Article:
Most every developer has to start out at the bottom, doing the same type of stuff you're describing. Use it to your advantage and learn from what others have or haven't done correctly.

    Work hard and let your boss know that you would like the chance to work on a new project when it becomes available. If that doesn't happen, then at least you're getting the experience to move on and get a position at a higher level. Degree + Experience will open doors to better opportunities with higher pay.

    Good Luck!!
    -Duke


    -Duke

    • Marked as answer by jjb1989 Monday, November 12, 2012 9:01 AM
    Sunday, November 11, 2012 7:43 PM

All replies

  • Generally speaking, certifications exist to test a candidate’s ability in a technology, not to teach them a technology (hence the reason why most need 2-3yrs of experience to pass).  That said, studying for a certification is a great way to learn :-)

    I would suggest that you take a look at the MCPD certification tracks (http://www.microsoft.com/learning/en/us/certification/mcpd.aspx#tab2), specifically those for Web Developer 4 (for developers who build interactive, data-driven ASP.NET applications by using ASP.NET 4.0 for both intranet and Internet uses) or ASP.NET Developer 3.5 (for developers who build interactive, data-driven ASP.NET applications by using ASP.NET 3.5 for both intranet and Internet uses.).  There are newer certifications for Visual Studio 2012 (.Net 4.5) however from the information provided, I believe you may be using 3.5/4.0.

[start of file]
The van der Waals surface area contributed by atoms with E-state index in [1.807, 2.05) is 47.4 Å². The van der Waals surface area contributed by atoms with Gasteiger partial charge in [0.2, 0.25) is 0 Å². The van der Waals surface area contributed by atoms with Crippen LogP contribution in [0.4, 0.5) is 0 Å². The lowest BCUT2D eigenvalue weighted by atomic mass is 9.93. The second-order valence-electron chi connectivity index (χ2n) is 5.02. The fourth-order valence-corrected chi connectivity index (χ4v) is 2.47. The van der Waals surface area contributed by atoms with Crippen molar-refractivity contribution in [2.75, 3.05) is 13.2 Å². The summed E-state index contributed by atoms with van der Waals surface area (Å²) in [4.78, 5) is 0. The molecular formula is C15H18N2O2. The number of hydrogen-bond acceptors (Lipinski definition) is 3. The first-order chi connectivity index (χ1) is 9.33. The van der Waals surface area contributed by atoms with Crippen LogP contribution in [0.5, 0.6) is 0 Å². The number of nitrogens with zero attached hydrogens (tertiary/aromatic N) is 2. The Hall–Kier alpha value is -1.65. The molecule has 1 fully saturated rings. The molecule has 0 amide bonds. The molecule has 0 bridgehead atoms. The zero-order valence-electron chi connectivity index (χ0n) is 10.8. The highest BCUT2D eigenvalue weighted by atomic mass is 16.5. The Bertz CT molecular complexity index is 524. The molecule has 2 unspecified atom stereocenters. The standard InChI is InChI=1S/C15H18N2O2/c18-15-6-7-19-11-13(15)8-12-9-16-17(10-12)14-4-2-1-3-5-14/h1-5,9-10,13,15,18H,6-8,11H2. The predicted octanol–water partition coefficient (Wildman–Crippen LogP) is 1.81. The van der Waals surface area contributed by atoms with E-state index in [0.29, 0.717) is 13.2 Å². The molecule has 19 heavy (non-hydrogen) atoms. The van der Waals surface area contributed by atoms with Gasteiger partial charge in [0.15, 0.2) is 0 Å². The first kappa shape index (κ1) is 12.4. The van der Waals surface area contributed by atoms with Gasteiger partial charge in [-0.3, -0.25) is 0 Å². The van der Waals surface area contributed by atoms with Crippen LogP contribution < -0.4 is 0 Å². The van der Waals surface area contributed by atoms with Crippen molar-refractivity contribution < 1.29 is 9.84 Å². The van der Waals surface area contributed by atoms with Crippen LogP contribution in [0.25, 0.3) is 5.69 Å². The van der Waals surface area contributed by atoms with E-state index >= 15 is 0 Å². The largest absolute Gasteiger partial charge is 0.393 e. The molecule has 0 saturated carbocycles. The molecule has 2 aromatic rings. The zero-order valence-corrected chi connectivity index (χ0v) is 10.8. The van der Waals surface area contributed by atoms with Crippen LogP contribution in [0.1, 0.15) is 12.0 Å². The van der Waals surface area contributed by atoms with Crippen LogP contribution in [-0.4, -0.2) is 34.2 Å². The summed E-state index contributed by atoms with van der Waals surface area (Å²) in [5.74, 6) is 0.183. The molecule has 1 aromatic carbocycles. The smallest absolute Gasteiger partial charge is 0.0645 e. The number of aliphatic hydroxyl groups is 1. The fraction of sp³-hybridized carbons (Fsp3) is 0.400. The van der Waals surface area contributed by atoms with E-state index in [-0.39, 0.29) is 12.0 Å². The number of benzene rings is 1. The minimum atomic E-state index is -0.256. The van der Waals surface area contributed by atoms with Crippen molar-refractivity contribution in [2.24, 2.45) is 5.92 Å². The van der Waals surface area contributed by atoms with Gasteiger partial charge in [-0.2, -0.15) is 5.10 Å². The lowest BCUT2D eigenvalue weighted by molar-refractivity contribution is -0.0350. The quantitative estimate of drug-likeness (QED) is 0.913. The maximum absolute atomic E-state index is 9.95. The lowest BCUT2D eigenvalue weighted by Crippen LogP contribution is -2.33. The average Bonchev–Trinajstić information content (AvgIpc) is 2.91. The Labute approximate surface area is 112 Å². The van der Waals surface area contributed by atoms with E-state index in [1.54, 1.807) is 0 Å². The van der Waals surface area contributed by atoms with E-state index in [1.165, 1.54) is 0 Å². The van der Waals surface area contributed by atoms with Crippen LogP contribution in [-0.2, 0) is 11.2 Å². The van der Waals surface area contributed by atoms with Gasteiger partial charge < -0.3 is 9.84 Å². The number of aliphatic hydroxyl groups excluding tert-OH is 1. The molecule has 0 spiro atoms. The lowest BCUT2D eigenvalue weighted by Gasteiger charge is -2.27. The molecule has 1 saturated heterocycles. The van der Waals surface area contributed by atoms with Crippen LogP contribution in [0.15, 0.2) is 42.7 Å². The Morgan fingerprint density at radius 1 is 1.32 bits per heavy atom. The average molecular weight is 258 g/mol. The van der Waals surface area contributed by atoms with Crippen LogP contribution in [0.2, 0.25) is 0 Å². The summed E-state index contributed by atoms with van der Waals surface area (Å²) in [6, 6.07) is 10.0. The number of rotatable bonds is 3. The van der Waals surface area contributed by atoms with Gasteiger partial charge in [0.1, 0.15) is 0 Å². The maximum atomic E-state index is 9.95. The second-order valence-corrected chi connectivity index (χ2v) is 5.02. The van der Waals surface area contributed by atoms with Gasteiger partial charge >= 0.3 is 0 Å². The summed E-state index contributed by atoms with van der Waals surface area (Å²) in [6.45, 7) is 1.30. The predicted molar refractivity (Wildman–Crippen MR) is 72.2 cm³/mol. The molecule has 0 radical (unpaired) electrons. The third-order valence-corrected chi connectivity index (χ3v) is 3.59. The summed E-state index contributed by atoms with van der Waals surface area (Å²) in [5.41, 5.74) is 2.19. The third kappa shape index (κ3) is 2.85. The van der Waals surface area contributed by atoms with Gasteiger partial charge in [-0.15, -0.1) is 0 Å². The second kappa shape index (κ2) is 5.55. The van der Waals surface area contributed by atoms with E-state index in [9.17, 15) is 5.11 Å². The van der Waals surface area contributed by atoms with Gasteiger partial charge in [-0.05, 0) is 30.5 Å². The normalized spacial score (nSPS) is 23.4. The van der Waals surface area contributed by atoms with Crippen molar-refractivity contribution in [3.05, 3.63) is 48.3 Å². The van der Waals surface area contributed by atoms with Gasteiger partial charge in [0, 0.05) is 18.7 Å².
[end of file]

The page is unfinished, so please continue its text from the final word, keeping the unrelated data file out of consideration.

For Web Developer 4.0, I’d concentrate on Exam 70-515 - TS: Web Applications Development with Microsoft .NET Framework 4

    For ASP.NET Developer 3.5, I’d concentrate on Exam 70-536 - TS: Microsoft .NET Framework – Application Development Foundation

    Actually, even if you decided to go down the Web Developer 4.0 path, I would still recommend doing 70-536 as it provides a good grounding in .Net development.


    When you see answers and helpful posts, please click Vote As Helpful, Propose As Answer, and/or Mark As Answer

    Jeff Wharton
    MSysDev (C.Sturt), MDbDsgnMgt (C.Sturt), MCT, MCPD, MCSD, MCITP, MCDBA
    Blog: Mr. Wharty's Ramblings
    Twitter: @Mr_Wharty
    MC ID: Microsoft Transcript

    Tuesday, October 30, 2012 9:40 PM
    Moderator
  • Hey Jared,

    Hang in there. You've got a degree in Computer Science, which is more than most developers can say.

    Working on legacy applications developed by someone else is no fun, especially if you're not familiar with the business rules and specifications, which usually change during the lifecycle of an application, causing the code to become a mess. And a lot of developers do not write self-explanatory code, which adds to the complexity of code maintenance.

    Most every developer has to start out at the bottom, doing the same type of stuff you're describing. Use it to your advantage and learn from what others have or haven't done correctly.

    Work hard and let your boss know that you would like the chance to work on a new project when it becomes available. If that doesn't happen, then at least you're getting the experience to move on and get a position at a higher level. Degree + Experience will open doors to better opportunities with higher pay.

    Good Luck!!
    -Duke


    -Duke

    • Marked as answer by jjb1989 Monday, November 12, 2012 9:01 AM
    Sunday, November 11, 2012 7:43 PM
  • Highly motivating response Duke, thank you so much! It's a relief to know most developers with the same level of experience go through this. Thanks again!

    Jared.

    Monday, November 12, 2012 9:01 AM